By Australian Progress, Commons Librarian
Introduction to the Research Project
Australian Progress and the Commons Social Change Library are partnering to undertake important research into organising models in Australia and Aotearoa New Zealand.
This research project aims to:
- map the organising models being used in Australia and Aotearoa New Zealand
- share that information so organisers can learn from the experience of others as they find their way.
We are conscious that many organisers in Australia and Aotearoa New Zealand have been very influenced by approaches to organising from overseas, especially the large number of frameworks, books, training programs and influential campaigns from the USA. This research will balance that influence by documenting practices in our part of the world. We welcome collaborations with people in other countries who would like to do similar research.
The main way to have input is by completing the survey. Follow up articles will be published on the Commons Library website, sharing key themes and case studies. Findings from the research will be shared at Australian Progress events.
Complete the Survey
The survey has now closed. You are welcome to use the questions as prompts in reviewing and developing your own organising model.
Who the Survey is for
The survey is for organisations operating in Australia and/or Aotearoa New Zealand who undertake some form of organising. By this we mean you gather people together to take collective action (when a number of people work together to achieve a shared or common goal, whether online or offline).
We welcome input from a wide diversity of organisations. If you’re not sure if this survey is for you have a look at the questions (PDF download) and contact the Commons Library.
Please note only one response will be accepted per organisation. Please check that you have the approval of your organisation and leadership to respond.
How to Complete the Survey
- The survey must be completed in one session.
- We encourage you to consider the questions in advance (PDF/Word doc Download) so you can gather information from various sources including other people in your organisation.
- You could have a team meeting to gather input from others, take notes, and then feed that into the survey. Please note that only one response will be accepted per organisation so if you gather diverse feedback from your team you will need to make a call about what information to provide.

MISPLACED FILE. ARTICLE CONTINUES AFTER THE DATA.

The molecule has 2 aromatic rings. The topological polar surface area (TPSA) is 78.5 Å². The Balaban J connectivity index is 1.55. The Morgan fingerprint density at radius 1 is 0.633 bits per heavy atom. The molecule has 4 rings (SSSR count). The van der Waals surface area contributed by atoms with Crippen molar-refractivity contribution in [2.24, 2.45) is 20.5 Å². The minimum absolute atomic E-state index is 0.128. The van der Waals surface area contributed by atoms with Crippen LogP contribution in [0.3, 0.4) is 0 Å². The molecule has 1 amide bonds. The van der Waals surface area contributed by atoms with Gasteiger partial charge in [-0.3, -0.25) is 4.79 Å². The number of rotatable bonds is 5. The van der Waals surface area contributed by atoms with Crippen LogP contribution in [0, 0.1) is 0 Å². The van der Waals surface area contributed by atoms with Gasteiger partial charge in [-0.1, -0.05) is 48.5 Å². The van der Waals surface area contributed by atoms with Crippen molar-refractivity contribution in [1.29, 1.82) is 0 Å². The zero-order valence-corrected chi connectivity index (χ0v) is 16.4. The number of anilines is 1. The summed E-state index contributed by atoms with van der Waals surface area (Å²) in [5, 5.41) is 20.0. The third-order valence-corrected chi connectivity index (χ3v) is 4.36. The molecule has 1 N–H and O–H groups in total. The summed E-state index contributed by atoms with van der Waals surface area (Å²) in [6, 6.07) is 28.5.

What We Mean by ‘Organising Models’
An ‘organising model’ is the particular structure, roles, processes and allocation of resources that enables an organisation to organise. It is how you make your organising work: how you gather people together, grow, develop leaders, and make decisions.
For examples you can see a summary of three organising models from the first phase of this research project Home Grown: Mapping Australian Organising Models.
In the survey we ask you to:
- Provide a picture of your model (to show the different parts and how they work together)
- Outline the kinds of groups within your model
- Tell us about the numbers of people at different levels of involvement and the roles they take on, and
- Reflect on the status of autonomy, flexibility, accountability and shared strategy in your model.
Circles of Commitment
In the survey we use the Circles of Commitment framework to gather information about the number of people engaged at different levels of involvement in your organising model. Even if you don’t use this framework yourself we hope you find it a useful way to share your organisation’s situation.
- Community – the set of people your organisation is trying to reach (this could be the number of people in your constituency or geographic area)
- Crowd – the members of the Community who are in contact with your organisation (this could be your supporter list)
- Contributors – those members of the Crowd who volunteer or donate
- Committed – those Contributors who can organise others (these people make it possible for others to take action)
- Core – those Committed people without whom the organising project would fall apart (this may be paid staff members or high level volunteers).
The framework originated in Rick Warren’s book the Purpose Driven Church. For more information see Levels of Commitment from Community to Core, an excerpt from Purpose Driven Campaigning.
Please note that if you track your supporters in a database and are able to provide precise numbers that is welcome – but if not estimated numbers are fine.
Privacy and Data Management
Your raw submitted responses will be read by the project committee (Beth Koch, Anita Tang and Holly Hammond), staff and volunteers at the Commons Library and Australian Progress, and academic researchers we may partner with into the future. Your responses will be used for aggregate level analysis where all results will be de-identified (anonymous).
Follow up articles may take a case study approach, highlighting models from different organisations. Your organisation will only be identified with the written permission of your organisation. We will seek approval from your organisation prior to publication of your case study on the Commons Library website.
This project aims to make information available for people to learn from while respecting the privacy and consent of survey responders and their organisations. If you have any questions about privacy and data management contact the Commons Library.
Read Home Grown: Mapping Australian Organising Models, the report from the workshop at FWD+Organise 2021 which featured organising models from Australian Conservation Foundation, Amnesty International Australia, and Results Australia.